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To Be or Not to Be


Keep an eye on the piggies as BKX 100 approaches!


A lovestruck Romeo sings the streets a serenade
Laying everybody low with a lovesong that he made
Finds a streetlight, steps out of the shade
Says something like, you and me babe how about it?

(Dire Straits)

Good morning and welcome back to the front lines. Another five session trek is upon us as we weigh the fray that is the Minx. If you sense a heightened awareness as you settle into your digs, you're not alone. Ten short sessions seperate us from the end of the third quarter and portfolio managers around the world are anxiously prepping pen and paper. This hasn't been the easiest of environments to operate in and the performance anxiety is particularly palpable. With mechanical influences behind us and Elmer on tap, trigger fingers are on the itchy side as we power up this frisky pup.

The tape took a round trip last week as September expiration influences pulled the S&P towards 1225 into Thursday's close. Once the magnet lifted, the Matador Crowd, freshly enthused by some jig in the piggies, set their sites on the awaiting acne. Alotta eyes are watching S&P 1250--multiyear highs and our friend Fibonacci--as an absolute validation into year end. The crowded nature of that technical level makes it increasingly difficult to game (and subject to false signals) but that's a conversation for a different day.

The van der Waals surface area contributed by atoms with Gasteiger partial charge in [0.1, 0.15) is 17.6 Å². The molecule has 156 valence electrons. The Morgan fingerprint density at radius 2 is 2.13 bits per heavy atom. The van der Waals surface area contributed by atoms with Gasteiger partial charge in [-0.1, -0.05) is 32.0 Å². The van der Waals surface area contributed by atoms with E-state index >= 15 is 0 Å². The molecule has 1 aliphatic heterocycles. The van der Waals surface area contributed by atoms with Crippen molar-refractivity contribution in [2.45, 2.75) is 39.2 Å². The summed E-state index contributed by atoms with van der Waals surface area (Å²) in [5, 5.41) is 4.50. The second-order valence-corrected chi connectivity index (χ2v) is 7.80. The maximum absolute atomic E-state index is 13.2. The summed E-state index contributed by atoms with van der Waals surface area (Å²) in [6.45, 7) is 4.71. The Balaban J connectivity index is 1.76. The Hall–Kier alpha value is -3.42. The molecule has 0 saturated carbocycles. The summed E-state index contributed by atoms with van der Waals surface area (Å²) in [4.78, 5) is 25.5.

First things first, our fearless Fed will take the stage tomorrow and spin their tale of twisted tongue. Nine out of ten Fed Fund Futures surveyed are recommending a rate hike for traders who chew on such forecasts. So, for purposes of prognostication, it's all but given that Elmer will once again lift his skirt. The question then becomes a two-fold debate in the city of critters. Will hawks or doves accompany the policy directive and, perhaps more importantly, how will the collective psychology react to that news?

You know the show by now-Hurricane Katrina, with all her might, has introduced a foreign issue to our central bank. Should policy makers have "compassion" on this particular go 'round and leave the spigots as they are? The economic recovery was already fragile (especially if you're conscious of the difference between legitimate growth and debt-induced demand) and the last thing Gulf Coast consumers need is marginally higher borrowing costs. On the flip side, we all see the uptick in input prices (read: inflation) despite sanguine assurances from the BLS that pricing pressures are as tame as a kitty.

The simple truth is that we were experiencing simultaneous deflation (wage growth, commoditized goods with no pricing power) and inflation (things we need-energy, healthcare, education). While there's no downplaying the destruction of Katrina, the stagflationary seeds were planted long ago. That may not matter in the next few trading sessions-quarter-end, earnings (Goldman, Morgan, Fedex), preannouncements (August sucked) and macro influences (gold at the highest level since 1988?) are concentric focuses-but it's a debate that won't go away regardless of how harsh the fore winds blow.

Minyan Michael Santoli summed it up in his excellent weekly missive when he posed the question "Is the market exhibiting impressive defiance or worrisome denial?" That question will purse lips for the foreseeable future and arrive at an answer with the benefit of hindsight. In the meantime, the onus is on us to stick to our discipline, identify a suitable time horizon and make absolutely certain that our risk profile synchs with that timeframe.

Good luck today.


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